FORT MONROE, May 13, 1864.
Six hundred dismounted cavalry, First District of Columbia Cavalry, will arrive here to-morrow morning from Washington. Will they be of use at the front, or shall send them to General Shepley?
H. T. SCHROEDER,
Lieutenant and Acting Assistant Adjutant-General.
In the Field, May 13, 1864-11 p.m.
OFFICER COMMANDING AT ENTRENCHMENTS:
You will at once send two of your best regiments, with a competent colonel commanding, to march as guard to an ammunition train, to report to General Gillmore. Their place will be supplied on your line with the First Connecticut Artillery, which will report to you by daylight to-morrow morning. The utmost dispatch and promptness will be required.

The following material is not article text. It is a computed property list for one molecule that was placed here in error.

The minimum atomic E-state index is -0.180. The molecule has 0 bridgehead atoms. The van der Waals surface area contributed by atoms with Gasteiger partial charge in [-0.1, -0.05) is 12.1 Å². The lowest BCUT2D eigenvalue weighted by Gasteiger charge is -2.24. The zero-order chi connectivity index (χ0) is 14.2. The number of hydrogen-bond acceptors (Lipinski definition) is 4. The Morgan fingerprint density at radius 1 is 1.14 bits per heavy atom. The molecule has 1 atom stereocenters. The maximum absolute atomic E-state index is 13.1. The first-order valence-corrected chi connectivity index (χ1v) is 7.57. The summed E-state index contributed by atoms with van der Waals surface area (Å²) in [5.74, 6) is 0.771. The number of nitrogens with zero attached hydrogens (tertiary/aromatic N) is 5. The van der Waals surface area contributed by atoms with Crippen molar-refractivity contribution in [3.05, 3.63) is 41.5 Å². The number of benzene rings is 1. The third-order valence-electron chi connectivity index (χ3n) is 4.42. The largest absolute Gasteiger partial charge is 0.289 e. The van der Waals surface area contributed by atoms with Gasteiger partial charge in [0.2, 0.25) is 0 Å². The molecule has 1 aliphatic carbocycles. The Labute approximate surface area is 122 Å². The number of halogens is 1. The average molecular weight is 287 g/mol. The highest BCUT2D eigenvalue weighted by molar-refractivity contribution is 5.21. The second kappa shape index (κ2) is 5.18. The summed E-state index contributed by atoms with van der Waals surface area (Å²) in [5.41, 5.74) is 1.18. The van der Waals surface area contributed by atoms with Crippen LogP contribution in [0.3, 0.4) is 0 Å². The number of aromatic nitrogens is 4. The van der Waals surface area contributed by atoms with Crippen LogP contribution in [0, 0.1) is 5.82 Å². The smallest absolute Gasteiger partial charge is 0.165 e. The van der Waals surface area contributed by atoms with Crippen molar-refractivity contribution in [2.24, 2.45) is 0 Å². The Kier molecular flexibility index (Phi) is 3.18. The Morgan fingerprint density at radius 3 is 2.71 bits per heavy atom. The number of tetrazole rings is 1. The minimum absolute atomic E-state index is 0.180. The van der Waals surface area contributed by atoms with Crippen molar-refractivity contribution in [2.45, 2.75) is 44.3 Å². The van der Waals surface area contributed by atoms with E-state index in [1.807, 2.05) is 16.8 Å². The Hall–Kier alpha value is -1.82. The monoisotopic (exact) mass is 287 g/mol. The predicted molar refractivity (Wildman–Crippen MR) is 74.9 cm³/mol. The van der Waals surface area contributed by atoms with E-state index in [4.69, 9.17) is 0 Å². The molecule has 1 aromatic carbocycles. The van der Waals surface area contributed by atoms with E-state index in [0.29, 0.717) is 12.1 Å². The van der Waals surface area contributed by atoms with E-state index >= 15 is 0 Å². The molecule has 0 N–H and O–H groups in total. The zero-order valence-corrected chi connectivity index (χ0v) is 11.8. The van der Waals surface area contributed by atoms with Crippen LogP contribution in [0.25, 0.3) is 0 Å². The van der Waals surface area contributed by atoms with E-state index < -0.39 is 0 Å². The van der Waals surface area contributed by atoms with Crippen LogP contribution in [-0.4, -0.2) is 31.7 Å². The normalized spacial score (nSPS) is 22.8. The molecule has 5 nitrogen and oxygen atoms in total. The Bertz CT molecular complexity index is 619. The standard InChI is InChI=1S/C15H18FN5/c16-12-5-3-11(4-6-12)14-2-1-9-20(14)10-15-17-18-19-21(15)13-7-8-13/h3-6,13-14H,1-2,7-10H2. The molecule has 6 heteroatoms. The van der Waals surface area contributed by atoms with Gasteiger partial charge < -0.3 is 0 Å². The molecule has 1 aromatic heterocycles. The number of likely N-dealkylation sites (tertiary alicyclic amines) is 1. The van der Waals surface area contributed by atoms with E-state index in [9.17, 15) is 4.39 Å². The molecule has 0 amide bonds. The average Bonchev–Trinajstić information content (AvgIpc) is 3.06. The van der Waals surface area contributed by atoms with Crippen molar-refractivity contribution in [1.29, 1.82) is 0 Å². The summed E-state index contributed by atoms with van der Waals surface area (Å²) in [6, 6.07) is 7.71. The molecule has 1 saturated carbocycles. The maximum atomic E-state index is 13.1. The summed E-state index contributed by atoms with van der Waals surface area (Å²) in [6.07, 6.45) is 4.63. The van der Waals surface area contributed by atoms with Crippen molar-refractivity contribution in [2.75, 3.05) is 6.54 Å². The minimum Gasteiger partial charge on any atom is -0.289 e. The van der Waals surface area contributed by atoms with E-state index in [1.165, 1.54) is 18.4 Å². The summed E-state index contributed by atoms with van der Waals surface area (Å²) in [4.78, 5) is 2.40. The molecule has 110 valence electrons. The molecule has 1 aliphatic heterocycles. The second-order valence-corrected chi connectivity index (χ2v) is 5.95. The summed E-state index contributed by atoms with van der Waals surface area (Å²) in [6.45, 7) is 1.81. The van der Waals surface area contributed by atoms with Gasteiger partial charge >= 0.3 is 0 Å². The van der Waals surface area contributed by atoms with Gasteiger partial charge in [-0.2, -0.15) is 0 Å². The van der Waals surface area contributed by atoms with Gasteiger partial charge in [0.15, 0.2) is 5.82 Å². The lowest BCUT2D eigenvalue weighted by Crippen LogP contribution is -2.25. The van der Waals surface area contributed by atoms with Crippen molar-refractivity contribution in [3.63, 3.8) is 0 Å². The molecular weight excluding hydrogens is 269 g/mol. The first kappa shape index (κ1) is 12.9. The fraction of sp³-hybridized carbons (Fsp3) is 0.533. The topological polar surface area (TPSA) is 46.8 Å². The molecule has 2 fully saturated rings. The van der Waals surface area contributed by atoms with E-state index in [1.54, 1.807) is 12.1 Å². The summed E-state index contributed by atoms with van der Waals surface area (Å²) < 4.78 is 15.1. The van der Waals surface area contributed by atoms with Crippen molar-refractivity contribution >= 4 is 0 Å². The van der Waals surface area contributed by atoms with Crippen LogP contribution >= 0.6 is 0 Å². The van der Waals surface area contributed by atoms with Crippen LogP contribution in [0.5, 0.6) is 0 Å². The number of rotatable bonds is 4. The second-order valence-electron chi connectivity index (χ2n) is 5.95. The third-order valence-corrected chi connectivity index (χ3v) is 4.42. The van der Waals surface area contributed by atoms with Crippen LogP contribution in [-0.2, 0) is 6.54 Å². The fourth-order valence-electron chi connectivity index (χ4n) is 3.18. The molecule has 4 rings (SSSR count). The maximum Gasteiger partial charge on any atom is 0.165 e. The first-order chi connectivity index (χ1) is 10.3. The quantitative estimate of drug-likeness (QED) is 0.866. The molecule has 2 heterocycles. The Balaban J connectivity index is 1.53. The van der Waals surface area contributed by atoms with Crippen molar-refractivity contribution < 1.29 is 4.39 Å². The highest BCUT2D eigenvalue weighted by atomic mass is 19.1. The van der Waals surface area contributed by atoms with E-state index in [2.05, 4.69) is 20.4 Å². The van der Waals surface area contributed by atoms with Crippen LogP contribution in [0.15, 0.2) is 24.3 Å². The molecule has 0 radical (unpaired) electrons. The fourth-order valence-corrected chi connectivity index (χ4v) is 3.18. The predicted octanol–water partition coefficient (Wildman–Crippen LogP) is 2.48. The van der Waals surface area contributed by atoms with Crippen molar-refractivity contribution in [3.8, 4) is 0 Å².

BENJ. F. BUTLER,
IN THE FIELD, May 13, 1864-9.30 a.m.
I am rejoined to learn that you are well started. Have been waiting. We cannot engage the enemy without assaulting the creek you are to turn. Push on vigorously, and engage the enemy yourself.
B. F. BUTLER,
HEADQUARTERS TENTH ARMY CORPS,
In the Field, May 13, 1864-9.40 a.m.
The two regiments sent out to General Ames are now about half or three-fourths of a mile in your rear on pike. The two ordered up from entrenchments have not been heard from, but will be due in a couple of hours.
Q. A. GILLMORE,
Major-General of Volunteers.
HEADQUARTERS TENTH CORPS,
May 13, 1864.
Your dispatch is received concerning Langdon's battery. My column is now crossing the railroad at Chester Station. I cannot find any road leading to where I can turn the batteries, except one